With the rise of the grocery store chain, king cake in New Orleans became nothing more than a glorified coffeecake. Underneath its gaudy exterior was relatively plain dough, typically flavored with spices or almonds.  But it continues to evolve and today king cakes with fillings like cream cheese and praline pecan are the most popular.  At some quality bakeries, French-style king cakes are also still sold.  Over 500,000 of the pastries are consumed each year in the Crescent City and another 75,000 shipped by overnight delivery throughout the country.

 

You can make your own, but doing so in the Big Easy would be akin to making your own kringle here.  (I’m sure it happens but not very often). For me, making a king cake on January 6 and taking it to the office is an annual tradition.  I’ve concocted my own recipe using brioche dough, but almost any sweet yeast dough will work. (Here’s Emeril Lagasse’s recipe.)  Let’s face it, king cake like Carnival is more about spectacle than taste and, of course, the baby.

 

Unquestionably king cake is the food most associated with Mardi Gras, but there a few others. Watching parades is a major pastime and getting up close a preoccupation. (What’s the point of going if you’re not going to get lots of beads?) That means getting there early … and waiting … and snacking on Popeye fried chicken or Frito pie—a bag of corn chips split open and topped with chili and melted cheese. The Moon Pie—graham cracker rounds filled with marshmallow cream and dipped in chocolate—is a popular parade throw.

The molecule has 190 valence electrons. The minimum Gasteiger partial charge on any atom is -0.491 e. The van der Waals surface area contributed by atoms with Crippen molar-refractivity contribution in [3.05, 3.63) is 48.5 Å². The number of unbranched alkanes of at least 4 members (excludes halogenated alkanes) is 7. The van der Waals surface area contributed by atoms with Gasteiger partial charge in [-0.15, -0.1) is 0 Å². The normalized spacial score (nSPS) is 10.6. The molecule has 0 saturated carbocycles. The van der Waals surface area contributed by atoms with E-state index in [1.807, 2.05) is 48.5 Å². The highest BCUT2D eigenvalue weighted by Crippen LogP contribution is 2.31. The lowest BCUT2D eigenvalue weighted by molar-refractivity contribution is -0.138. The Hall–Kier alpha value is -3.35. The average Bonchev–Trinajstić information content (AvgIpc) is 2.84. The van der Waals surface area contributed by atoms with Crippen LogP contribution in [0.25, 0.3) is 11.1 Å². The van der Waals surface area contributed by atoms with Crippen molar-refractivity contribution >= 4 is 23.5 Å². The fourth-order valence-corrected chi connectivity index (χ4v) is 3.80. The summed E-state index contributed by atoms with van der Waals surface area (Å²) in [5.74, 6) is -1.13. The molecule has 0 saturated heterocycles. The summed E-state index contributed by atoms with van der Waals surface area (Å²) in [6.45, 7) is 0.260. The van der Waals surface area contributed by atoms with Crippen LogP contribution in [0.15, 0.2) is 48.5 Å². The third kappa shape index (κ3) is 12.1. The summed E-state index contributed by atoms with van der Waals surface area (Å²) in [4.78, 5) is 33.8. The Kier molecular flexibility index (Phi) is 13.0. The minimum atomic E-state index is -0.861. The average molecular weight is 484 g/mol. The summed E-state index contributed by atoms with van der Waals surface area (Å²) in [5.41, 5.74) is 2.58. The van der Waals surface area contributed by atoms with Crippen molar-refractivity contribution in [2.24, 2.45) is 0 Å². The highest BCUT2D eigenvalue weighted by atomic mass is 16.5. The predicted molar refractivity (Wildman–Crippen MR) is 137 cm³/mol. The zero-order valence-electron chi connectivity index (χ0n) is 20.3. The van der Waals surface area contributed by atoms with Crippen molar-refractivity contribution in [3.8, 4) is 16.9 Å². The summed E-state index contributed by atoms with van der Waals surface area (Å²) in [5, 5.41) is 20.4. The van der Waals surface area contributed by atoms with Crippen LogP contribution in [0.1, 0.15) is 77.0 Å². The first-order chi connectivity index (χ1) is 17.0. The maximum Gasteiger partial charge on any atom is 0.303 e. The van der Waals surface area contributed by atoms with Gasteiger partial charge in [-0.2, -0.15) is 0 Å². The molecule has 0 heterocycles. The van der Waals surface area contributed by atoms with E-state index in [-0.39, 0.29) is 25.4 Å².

More and more bars and restaurants in Madison feature themed food and entertainment on Fat Tuesday, but were fortunate to have a few where the Mardi Gras spirit lives on all year long. Laissez le bont temps rouler!

 

The Bayou.  It bills itself as a “New Orleans-style Tavern.”  I’m not sure they have “taverns” in the Big Easy but they sure do have a lot of bars. The Bayou would feel right at home on Bourbon Street.

 

Liliana’s.  David Heide’s restaurant is one of Madison hottest and features new New Orleans-style cooking served in an elegant, contemporary setting. I love the oyster menu.  

 

Louisianne’s Etc. This basement bistro in Middleton has a loyal following and specializes in traditional Creole and Cajun favorites—a perennial Best of Madison winner.

 

New Orleans Take Out. John Roussos opened his carry-out restaurant on Fordem Avenue back in 1987 and for many it just gets mo bettah with a second location on Monroe Street.

 

Scott’s Pastry Kitchen.  You can’t get a king cake here every day, but then again, used to be you couldn’t in N.O. either—before it became a major tourist commodity.  Scott’s makes king cakes for Mardi Gras and it’s recommended that you order in advance since they sell out fast.

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About This Blog

Dan CurdI found my interest in writing by accident. My training and first job was as a graphic designer. Unemployed, the only employment I could find in advertising at that time was as a copywriter. Somehow, I convinced Richard Newman & Associates to hire me. Later I learned they were desperate. Madison has been my home off and on since 1957 (nonstop for the past 31 years). I write about food, which I love. – Dan Curd